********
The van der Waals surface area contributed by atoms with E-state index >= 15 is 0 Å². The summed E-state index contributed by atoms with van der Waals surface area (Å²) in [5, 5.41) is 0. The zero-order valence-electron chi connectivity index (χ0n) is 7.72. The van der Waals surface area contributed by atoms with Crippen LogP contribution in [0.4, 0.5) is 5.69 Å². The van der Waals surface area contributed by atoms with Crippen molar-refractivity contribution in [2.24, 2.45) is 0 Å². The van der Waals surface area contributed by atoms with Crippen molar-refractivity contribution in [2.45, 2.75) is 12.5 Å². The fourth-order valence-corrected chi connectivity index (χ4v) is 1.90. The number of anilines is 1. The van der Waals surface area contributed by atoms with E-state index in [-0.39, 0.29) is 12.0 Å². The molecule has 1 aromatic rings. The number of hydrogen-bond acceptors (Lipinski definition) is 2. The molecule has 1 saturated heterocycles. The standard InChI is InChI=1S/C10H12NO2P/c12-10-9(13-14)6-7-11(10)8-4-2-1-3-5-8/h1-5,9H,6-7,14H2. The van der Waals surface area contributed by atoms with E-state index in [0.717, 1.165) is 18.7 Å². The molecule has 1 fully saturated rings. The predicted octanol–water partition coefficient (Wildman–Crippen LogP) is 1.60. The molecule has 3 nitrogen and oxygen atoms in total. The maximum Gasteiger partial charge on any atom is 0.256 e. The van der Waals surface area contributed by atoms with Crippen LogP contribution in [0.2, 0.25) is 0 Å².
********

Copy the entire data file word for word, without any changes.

The van der Waals surface area contributed by atoms with E-state index >= 15 is 0 Å². The summed E-state index contributed by atoms with van der Waals surface area (Å²) in [5, 5.41) is 0. The zero-order valence-electron chi connectivity index (χ0n) is 7.72. The van der Waals surface area contributed by atoms with Crippen LogP contribution in [0.4, 0.5) is 5.69 Å². The van der Waals surface area contributed by atoms with Crippen molar-refractivity contribution in [2.24, 2.45) is 0 Å². The van der Waals surface area contributed by atoms with Crippen molar-refractivity contribution in [2.45, 2.75) is 12.5 Å². The fourth-order valence-corrected chi connectivity index (χ4v) is 1.90. The number of anilines is 1. The van der Waals surface area contributed by atoms with E-state index in [-0.39, 0.29) is 12.0 Å². The molecule has 1 aromatic rings. The number of hydrogen-bond acceptors (Lipinski definition) is 2. The molecule has 1 saturated heterocycles. The standard InChI is InChI=1S/C10H12NO2P/c12-10-9(13-14)6-7-11(10)8-4-2-1-3-5-8/h1-5,9H,6-7,14H2. The van der Waals surface area contributed by atoms with E-state index in [0.717, 1.165) is 18.7 Å². The molecule has 1 fully saturated rings. The predicted octanol–water partition coefficient (Wildman–Crippen LogP) is 1.60. The molecule has 3 nitrogen and oxygen atoms in total. The maximum Gasteiger partial charge on any atom is 0.256 e. The van der Waals surface area contributed by atoms with Crippen LogP contribution in [0.2, 0.25) is 0 Å².